Dead End Ahead?: Income may be the real barrier to the Internet on-ramp.

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By 2005, household income - not ethnicity or age - will become the key contributing factor to the widening of the so-called "digital divide" that separates those with Internet access from those without. A new Jupiter Communications survey reveals that, contrary to the findings of last year's Commerce Department report, "Falling Through the Net," the gap between ethnic groups will narrow in the next five years.

According to the study, entitled "Assessing the Digital Divide," only 21 percent of households with incomes under $15,000 will have Internet access by the end of 2000, compared with the 78 percent of households with incomes of $75,000 or more. By 2005, 45 percent, or 9 million, of the lower income households will be wired, compared with a near-universal 93 percent, or 19.8 million, of the higher income households.

And while there are still significant gaps in Internet adoption rates between various ethnic groups, penetration among all ethnic households will reach a more equal plane in the coming years, according to Jupiter's projections. In fact, 64 percent of all African American households will have Internet access by 2005, up from the 36 percent projected by the end of this year. The Latino household Internet penetration rate will jump from 41 percent to 68 percent, the Caucasian household rate from 54 percent to 76 percent, and the Asian American household rate from 69 percent to 84 percent.

The report emphasizes that although low-income Latino and African American segments will continue to lag the overall projected U.S. household penetration rate of 51 percent at the end of 2000, these groups have nevertheless already reached the critical-mass inflection point from which rapid business growth can develop. Thus, while higher levels of usage are necessary among all consumer segments if the Internet is to become a true mass medium, enough people within these under-served communities are already online to support content and services that target them, says David Card, senior analyst with Jupiter.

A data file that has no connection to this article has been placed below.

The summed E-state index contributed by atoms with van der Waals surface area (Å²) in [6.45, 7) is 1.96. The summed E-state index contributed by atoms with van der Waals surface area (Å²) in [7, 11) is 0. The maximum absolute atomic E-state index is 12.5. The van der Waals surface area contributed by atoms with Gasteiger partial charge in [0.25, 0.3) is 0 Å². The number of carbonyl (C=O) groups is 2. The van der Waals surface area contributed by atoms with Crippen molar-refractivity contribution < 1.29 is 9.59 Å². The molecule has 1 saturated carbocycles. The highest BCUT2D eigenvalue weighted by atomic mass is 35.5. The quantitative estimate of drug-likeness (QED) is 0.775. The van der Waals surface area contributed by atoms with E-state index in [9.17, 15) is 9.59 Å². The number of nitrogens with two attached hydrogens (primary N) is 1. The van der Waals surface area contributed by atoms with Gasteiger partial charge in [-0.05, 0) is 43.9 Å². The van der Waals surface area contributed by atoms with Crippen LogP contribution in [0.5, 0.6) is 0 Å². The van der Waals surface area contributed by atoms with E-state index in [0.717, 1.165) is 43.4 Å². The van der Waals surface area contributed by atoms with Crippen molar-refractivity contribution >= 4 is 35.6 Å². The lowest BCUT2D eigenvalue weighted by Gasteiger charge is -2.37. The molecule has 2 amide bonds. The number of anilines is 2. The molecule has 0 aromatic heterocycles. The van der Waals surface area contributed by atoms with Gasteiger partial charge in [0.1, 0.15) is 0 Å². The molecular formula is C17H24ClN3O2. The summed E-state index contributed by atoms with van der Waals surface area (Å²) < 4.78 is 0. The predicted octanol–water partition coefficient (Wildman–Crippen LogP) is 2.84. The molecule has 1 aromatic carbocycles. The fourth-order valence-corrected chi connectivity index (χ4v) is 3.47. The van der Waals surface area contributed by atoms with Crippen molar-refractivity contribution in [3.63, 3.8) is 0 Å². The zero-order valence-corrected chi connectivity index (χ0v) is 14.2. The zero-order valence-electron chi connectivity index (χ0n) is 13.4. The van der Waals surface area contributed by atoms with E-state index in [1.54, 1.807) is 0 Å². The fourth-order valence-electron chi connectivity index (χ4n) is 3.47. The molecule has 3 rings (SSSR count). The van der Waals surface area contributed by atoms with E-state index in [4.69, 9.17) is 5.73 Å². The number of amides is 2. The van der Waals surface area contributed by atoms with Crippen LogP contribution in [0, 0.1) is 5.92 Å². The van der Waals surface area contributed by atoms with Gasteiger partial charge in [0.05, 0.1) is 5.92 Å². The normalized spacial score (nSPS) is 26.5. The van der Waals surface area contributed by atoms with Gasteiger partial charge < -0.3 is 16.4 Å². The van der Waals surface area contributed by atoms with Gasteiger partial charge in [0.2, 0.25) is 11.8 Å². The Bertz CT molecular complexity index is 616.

A third key factor contributing to the divide, according to Jupiter, is age. At the end of 2000, young adults (aged 19 to 35) are projected to have the highest rate of online access, at 57 percent, compared with 32 percent of kids (aged 2 to 12), 41 percent of older adults (aged 50 to 64), and 16 percent of seniors (65 and older). This gap will narrow significantly by 2005, with young adults' penetration rate increasing to 80 percent, kids expected to reach 62 percent, older adults to 66 percent, and seniors to 48 percent. One important fact to keep in mind, however, is that although adults 50 and over currently lag the general population in online usage, they will comprise a group of 23 million consumers by the end of 2000, making them a larger market than any one youth segment. At the end of 2000 there will be 14 million kids online, along with 13 million teens (aged 13 to 18).

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